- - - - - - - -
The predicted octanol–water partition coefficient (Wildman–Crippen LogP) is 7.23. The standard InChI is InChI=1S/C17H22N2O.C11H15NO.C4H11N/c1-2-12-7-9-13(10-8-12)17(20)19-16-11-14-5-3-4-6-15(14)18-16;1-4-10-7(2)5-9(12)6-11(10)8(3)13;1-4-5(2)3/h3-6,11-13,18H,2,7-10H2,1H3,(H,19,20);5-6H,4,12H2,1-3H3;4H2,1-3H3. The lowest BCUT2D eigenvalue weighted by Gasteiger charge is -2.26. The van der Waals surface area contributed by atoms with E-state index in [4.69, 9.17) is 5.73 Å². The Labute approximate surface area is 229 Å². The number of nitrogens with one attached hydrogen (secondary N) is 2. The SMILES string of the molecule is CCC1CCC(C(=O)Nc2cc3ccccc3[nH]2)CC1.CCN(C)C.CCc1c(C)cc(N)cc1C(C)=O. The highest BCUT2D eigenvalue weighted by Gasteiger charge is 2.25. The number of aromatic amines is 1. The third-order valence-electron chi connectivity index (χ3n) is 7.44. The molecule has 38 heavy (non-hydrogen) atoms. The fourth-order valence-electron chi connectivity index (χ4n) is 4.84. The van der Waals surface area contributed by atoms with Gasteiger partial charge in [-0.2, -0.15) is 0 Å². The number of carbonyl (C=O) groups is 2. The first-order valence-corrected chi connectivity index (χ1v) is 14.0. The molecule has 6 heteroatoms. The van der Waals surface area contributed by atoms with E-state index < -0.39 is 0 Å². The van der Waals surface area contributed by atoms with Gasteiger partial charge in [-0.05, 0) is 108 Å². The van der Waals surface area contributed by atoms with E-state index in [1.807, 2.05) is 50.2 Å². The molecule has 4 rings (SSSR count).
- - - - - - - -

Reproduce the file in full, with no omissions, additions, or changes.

The predicted octanol–water partition coefficient (Wildman–Crippen LogP) is 7.23. The standard InChI is InChI=1S/C17H22N2O.C11H15NO.C4H11N/c1-2-12-7-9-13(10-8-12)17(20)19-16-11-14-5-3-4-6-15(14)18-16;1-4-10-7(2)5-9(12)6-11(10)8(3)13;1-4-5(2)3/h3-6,11-13,18H,2,7-10H2,1H3,(H,19,20);5-6H,4,12H2,1-3H3;4H2,1-3H3. The lowest BCUT2D eigenvalue weighted by Gasteiger charge is -2.26. The van der Waals surface area contributed by atoms with E-state index in [4.69, 9.17) is 5.73 Å². The Labute approximate surface area is 229 Å². The number of nitrogens with one attached hydrogen (secondary N) is 2. The SMILES string of the molecule is CCC1CCC(C(=O)Nc2cc3ccccc3[nH]2)CC1.CCN(C)C.CCc1c(C)cc(N)cc1C(C)=O. The highest BCUT2D eigenvalue weighted by Gasteiger charge is 2.25. The number of aromatic amines is 1. The third-order valence-electron chi connectivity index (χ3n) is 7.44. The molecule has 38 heavy (non-hydrogen) atoms. The fourth-order valence-electron chi connectivity index (χ4n) is 4.84. The van der Waals surface area contributed by atoms with Gasteiger partial charge in [-0.2, -0.15) is 0 Å². The number of carbonyl (C=O) groups is 2. The first-order valence-corrected chi connectivity index (χ1v) is 14.0. The molecule has 6 heteroatoms. The van der Waals surface area contributed by atoms with E-state index < -0.39 is 0 Å². The van der Waals surface area contributed by atoms with Gasteiger partial charge in [-0.05, 0) is 108 Å². The van der Waals surface area contributed by atoms with E-state index in [1.807, 2.05) is 50.2 Å². The molecule has 4 rings (SSSR count).